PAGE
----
I was invited on a day trip to Bristol by Visit England as part of their #MyMicroGap campaign. A microgap means the chance to explore and discover the world closer to home either on a day trip or a weekend away. It is a good way to unwind, learn a new skill or pick up a hobby and return re-energised.
Bristol is one of the UK’s cultural hotspots. I first enjoyed a graffiti tour with Where The Wall where I created my own piece of art in a spray-paint workshop. After that I ate the lunch at a local sustainably-sourced restaurant called Canteen. Last I tried my hand with a spirit-making masterclass in Milk Thistle Bristol, located on Colston Avenue.
Banksy is from Bristol. Born in 1974, Banksy was involved in the wave of street art that took Bristol by storm in the 1980s. Bristol has more artworks signed by Banksy than anywhere else in the world. Take a walk around Bristol and admire some of his protected street art. Starting from Harbourside, Banksy’s works are to be found in Wapping Wharf, Albion Dockyard, behind the Bristol central library on Lower Lamb Street, then up Park Street to Stokes Croft.
Stokes Croft is also an area where you can see Bristol’s Street art scene and is around 5 minutes away from the Nelson Street murals. It’s worth taking a street art tour with Where The Wall who will take you past the amazing street art murals that you may not find as a visitor and tell you the stories of each picture and the creator behind them.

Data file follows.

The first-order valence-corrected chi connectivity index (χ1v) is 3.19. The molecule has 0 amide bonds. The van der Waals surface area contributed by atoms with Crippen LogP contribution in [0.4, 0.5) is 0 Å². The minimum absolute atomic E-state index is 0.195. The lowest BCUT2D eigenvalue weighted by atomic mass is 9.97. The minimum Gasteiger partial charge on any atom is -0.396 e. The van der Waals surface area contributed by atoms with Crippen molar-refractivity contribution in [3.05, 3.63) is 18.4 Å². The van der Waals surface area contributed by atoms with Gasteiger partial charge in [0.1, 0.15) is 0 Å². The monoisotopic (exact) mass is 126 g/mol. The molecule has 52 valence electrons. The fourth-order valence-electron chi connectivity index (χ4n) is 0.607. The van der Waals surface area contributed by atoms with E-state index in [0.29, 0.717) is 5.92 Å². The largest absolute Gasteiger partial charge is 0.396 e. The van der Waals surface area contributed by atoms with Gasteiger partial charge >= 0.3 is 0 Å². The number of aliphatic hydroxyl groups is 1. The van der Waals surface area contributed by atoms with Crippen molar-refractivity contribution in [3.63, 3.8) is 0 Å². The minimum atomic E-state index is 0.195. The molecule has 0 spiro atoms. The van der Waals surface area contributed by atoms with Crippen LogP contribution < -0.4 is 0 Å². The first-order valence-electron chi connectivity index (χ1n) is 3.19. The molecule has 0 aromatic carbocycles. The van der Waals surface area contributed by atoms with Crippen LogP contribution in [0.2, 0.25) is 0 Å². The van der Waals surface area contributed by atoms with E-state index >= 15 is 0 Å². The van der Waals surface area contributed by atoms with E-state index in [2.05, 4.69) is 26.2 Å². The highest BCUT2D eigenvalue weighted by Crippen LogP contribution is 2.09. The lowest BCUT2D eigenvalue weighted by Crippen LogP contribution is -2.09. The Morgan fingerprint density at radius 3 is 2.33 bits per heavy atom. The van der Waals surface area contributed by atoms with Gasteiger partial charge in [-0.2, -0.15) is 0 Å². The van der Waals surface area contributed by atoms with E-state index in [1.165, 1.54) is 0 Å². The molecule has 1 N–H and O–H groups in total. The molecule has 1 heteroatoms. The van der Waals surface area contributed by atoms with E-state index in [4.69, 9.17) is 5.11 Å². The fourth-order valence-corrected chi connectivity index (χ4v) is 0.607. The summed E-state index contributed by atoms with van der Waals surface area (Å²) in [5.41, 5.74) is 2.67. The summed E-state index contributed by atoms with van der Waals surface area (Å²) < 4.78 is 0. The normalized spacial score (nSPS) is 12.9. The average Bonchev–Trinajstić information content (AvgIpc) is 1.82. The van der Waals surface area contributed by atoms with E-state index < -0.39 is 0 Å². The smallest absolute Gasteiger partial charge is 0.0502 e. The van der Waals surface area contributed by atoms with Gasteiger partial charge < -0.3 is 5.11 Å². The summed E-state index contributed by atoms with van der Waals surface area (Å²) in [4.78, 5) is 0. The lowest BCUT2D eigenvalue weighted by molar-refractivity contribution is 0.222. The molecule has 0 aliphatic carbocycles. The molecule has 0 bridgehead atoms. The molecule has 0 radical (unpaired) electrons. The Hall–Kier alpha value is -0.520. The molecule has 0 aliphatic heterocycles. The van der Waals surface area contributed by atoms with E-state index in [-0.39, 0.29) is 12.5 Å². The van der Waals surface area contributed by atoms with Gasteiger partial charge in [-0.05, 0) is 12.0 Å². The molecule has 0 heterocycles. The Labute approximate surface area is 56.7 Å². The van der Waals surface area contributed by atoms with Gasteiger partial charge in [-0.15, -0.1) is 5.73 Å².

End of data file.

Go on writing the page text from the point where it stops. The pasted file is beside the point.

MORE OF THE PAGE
Click through to their website Where The Wall.
In Nelson Street you’ll find quite a few amazing street art murals that were created as part of the See No Evil Street Art Festival that took place in 2011 and 2012. The festival was a celebration of Bristol’s street-art culture and was later replaced by Upfest, the Urban Arts festival that takes place in July in the Bedminster neighbourhood of the city.
Bristol is a hub for street artists, with huge murals and eye-catching designs at every corner.
Have you heard of street artist known as Stik? Stik’s art began as 100% personal expression (“I felt invisible and it was my way of showing I’m here”) but developed into “a small-p political” commentary on the changing face of London. Whereas Banksy’s stencils represent Banksy’s worldview, Stik’s figures are meant to express the community.
The Canteen opened in 2009 to serve people in and around Hamilton House and Stokes Croft, Bristol. With Crumbs magazine award nominations and citywide recognition, The Canteen is a place to meet, eat, drink, and listen to some of Bristol’s best live music.
A range of independent retailers can be found at St Nicholas Market, inside the historical building of ‘The Exchange’ in the Old Town. The Glass Arcade is a mixture of outlets, florists and textiles sellers.
I started my Bristol trip with a cup of coffee in a Mongolian Yurt Lush. This was the perfect first stop after I left the train station. Yurt Lush is in Clock Tower Yard.
A spirit-making masterclass in Milk Thistle Bristol, located on Colston Avenue. Milk Thistle is hidden in one the finest historic buildings in the old city, with a reputation as one of Bristol’s best kept secrets. I did some gin testing and enjoyed a masterclass in the history of gin. That is where I finished my Bristol trip before taking a taxi back to the train station.
Have you been to Bristol? If not try visiting on a microgap.